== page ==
Green? I don't think so.

I'm not green. Sure, I eat seasonal local food. We barely produce trash. I take the bus and we are hard pressed to turn on the heater. But I still go to the dry cleaners. I know. I'm going to hell.

But if I were a business I could call myself green on the mere fact that I buy local when possible. Once a year I could buy lettuce from Marin Roots Farm and my greeness would be qualified. You could pull up a chair in my restaurant, read the blurb on the front of the menu: locally and organically sourced when possible. And then you could turn your brain off. I have.

It won't matter that it's November and there's asparagus on the menu or an heirloom tomato salad. Peaches for dessert? Terrific. Locally sourced will be lodged securely in your brain such that you won't give the season a second thought. It won't matter if your leftover foreign and industrial food is packaged in a styrofoam container with a handy plastic bag to carry it home in. It won't matter that you are sitting outside under a propane powered heater; the front of the menu clearly states in capital gold letters that this is a green business. Everything is cool. Make that green.

I can't tell you how many times I fool myself or how many times I'm fooled by the green spin.

My corner grocery advertises their Greeness on their website. Maybe they qualify themselves by the fact that the lettuce they sell is in 25% less plastic than the roasted chickens. The webiste lists a dozen ways to reuse a paper bag. But they bag groceries in plastic. I'm missing the green.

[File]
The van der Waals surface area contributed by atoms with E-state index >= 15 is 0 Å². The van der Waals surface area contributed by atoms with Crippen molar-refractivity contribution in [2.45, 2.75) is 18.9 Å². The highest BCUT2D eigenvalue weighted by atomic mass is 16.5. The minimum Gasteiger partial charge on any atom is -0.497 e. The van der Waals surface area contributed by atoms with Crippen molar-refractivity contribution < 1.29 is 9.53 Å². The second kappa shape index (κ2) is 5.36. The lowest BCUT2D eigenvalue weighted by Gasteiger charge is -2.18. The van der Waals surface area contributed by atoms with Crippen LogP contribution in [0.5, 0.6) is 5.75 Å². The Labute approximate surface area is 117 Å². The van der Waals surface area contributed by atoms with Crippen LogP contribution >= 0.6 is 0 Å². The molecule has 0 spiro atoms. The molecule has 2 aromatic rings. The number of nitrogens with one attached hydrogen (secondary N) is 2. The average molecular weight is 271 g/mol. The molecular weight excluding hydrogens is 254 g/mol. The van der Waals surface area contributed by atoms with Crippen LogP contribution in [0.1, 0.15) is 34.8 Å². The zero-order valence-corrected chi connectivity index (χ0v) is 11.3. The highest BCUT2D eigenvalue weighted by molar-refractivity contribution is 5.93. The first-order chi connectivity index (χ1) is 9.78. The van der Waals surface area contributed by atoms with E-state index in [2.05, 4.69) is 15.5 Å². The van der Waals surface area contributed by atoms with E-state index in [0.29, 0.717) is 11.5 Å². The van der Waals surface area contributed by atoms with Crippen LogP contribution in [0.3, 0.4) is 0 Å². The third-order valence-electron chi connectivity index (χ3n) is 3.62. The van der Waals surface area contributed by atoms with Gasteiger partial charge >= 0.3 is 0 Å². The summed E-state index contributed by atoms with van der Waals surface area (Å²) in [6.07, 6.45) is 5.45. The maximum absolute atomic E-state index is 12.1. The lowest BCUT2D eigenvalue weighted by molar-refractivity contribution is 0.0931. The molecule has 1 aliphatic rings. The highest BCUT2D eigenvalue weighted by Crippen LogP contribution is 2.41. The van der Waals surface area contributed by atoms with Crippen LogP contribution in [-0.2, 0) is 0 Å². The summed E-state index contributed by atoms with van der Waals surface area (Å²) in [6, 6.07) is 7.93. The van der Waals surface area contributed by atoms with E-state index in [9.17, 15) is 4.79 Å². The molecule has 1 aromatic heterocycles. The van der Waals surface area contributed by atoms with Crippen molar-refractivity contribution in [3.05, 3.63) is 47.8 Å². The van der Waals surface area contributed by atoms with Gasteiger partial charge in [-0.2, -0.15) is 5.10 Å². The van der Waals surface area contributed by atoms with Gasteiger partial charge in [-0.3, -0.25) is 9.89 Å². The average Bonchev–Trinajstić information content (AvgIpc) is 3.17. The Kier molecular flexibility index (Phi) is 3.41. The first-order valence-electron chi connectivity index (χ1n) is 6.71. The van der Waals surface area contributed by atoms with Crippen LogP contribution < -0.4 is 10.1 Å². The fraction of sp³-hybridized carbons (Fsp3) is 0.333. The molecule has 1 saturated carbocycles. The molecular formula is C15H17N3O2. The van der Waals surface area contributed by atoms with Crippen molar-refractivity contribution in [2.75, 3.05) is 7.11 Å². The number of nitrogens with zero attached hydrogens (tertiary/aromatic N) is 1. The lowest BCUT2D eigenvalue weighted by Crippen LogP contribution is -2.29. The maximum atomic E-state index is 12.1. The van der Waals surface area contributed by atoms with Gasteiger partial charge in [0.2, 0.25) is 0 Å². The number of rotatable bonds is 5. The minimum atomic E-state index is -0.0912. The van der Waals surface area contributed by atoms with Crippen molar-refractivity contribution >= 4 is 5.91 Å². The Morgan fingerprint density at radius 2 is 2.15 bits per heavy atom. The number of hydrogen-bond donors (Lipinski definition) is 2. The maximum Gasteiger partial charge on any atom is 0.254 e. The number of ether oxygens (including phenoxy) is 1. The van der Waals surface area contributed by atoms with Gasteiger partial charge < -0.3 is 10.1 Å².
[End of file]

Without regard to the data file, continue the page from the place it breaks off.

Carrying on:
Perhaps I should celebrate that there's great market potential for being green. Perhaps I should be optimistic that we're moving in the right direction. Some days I am. But other days it seems like brandishing about the buzz words - green, local or organic is just another way to dumb us down and make a sale.

Thank goodness you can't fool all the people all of the time though or however that saying goes.


Chile said...

I don't understand. You mean that one good action doesn't cancel out all the other bad choices? Man, you are not very forgiving, are you?

LOL! You're right about "green" businesses. Watch what they do, not what they say.

Green Bean said...

I know what you mean. I'm always suprised when a menu says local and then you see something completely out of season. It is a starting point but we need to keep our eyes open and our mouths moving, don't we.

kathryn said...

A local furniture business has started spruiking the green-ness of it's products. They don't talk about recycling timber. Or supporting sustainable timber industries. No, their focus is that timber is of itself "green" - because it's made of carbon.

Yes the growing tree captures carbon, holding it in the trunk and branches, a natural carbon sink. And yes if you cut down the tree and don't burn the wood that carbon stays in there.

But to claim green-ness based on this fact alone, without looking at where the wood comes from, the sustainability of the resource, what happens to the native landscape when it's cut down - well that strikes me as being quite dishonest and misleading.

kale for sale said...

chile - Thank you for summing up so succinctly in your last sentence what I was trying to say in a full post. Yeah. What she said!

green bean - ... keep our mouths moving, as you said, and our blogs posting too.

kathryn - That's it exactly. A very small piece of the whole is being blown out of proportion to appear green or sustainable or whatever and like you're doing we've got to keep looking at the whole picture. And what a big beautiful whole picture it is. And there are challenges. It's nice to hear from you.